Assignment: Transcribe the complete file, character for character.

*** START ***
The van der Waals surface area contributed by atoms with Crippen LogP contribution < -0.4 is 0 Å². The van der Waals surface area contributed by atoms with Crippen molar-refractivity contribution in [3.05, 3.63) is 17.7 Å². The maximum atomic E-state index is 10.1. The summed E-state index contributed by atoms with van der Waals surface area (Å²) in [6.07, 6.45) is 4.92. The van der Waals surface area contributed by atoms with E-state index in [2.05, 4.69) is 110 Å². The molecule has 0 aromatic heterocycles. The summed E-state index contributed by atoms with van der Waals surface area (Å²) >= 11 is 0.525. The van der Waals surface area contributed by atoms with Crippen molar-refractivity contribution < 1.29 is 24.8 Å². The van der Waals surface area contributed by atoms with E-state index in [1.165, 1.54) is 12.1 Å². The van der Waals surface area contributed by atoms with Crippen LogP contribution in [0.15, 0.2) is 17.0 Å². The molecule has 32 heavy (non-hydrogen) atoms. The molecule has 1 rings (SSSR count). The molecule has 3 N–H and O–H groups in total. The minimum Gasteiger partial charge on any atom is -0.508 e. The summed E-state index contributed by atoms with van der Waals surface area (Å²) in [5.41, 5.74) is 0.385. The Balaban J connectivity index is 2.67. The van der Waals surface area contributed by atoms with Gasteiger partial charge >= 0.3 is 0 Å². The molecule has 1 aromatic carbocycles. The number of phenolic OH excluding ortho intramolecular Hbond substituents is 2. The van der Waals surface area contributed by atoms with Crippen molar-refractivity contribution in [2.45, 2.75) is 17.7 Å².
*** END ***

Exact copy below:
The van der Waals surface area contributed by atoms with Crippen LogP contribution < -0.4 is 0 Å². The van der Waals surface area contributed by atoms with Crippen molar-refractivity contribution in [3.05, 3.63) is 17.7 Å². The maximum atomic E-state index is 10.1. The summed E-state index contributed by atoms with van der Waals surface area (Å²) in [6.07, 6.45) is 4.92. The van der Waals surface area contributed by atoms with E-state index in [2.05, 4.69) is 110 Å². The molecule has 0 aromatic heterocycles. The summed E-state index contributed by atoms with van der Waals surface area (Å²) >= 11 is 0.525. The van der Waals surface area contributed by atoms with Crippen molar-refractivity contribution < 1.29 is 24.8 Å². The van der Waals surface area contributed by atoms with E-state index in [1.165, 1.54) is 12.1 Å². The van der Waals surface area contributed by atoms with Crippen LogP contribution in [0.15, 0.2) is 17.0 Å². The molecule has 32 heavy (non-hydrogen) atoms. The molecule has 1 rings (SSSR count). The molecule has 3 N–H and O–H groups in total. The minimum Gasteiger partial charge on any atom is -0.508 e. The summed E-state index contributed by atoms with van der Waals surface area (Å²) in [5.41, 5.74) is 0.385. The Balaban J connectivity index is 2.67. The van der Waals surface area contributed by atoms with Gasteiger partial charge >= 0.3 is 0 Å². The molecule has 1 aromatic carbocycles. The number of phenolic OH excluding ortho intramolecular Hbond substituents is 2. The van der Waals surface area contributed by atoms with Crippen molar-refractivity contribution in [2.45, 2.75) is 17.7 Å².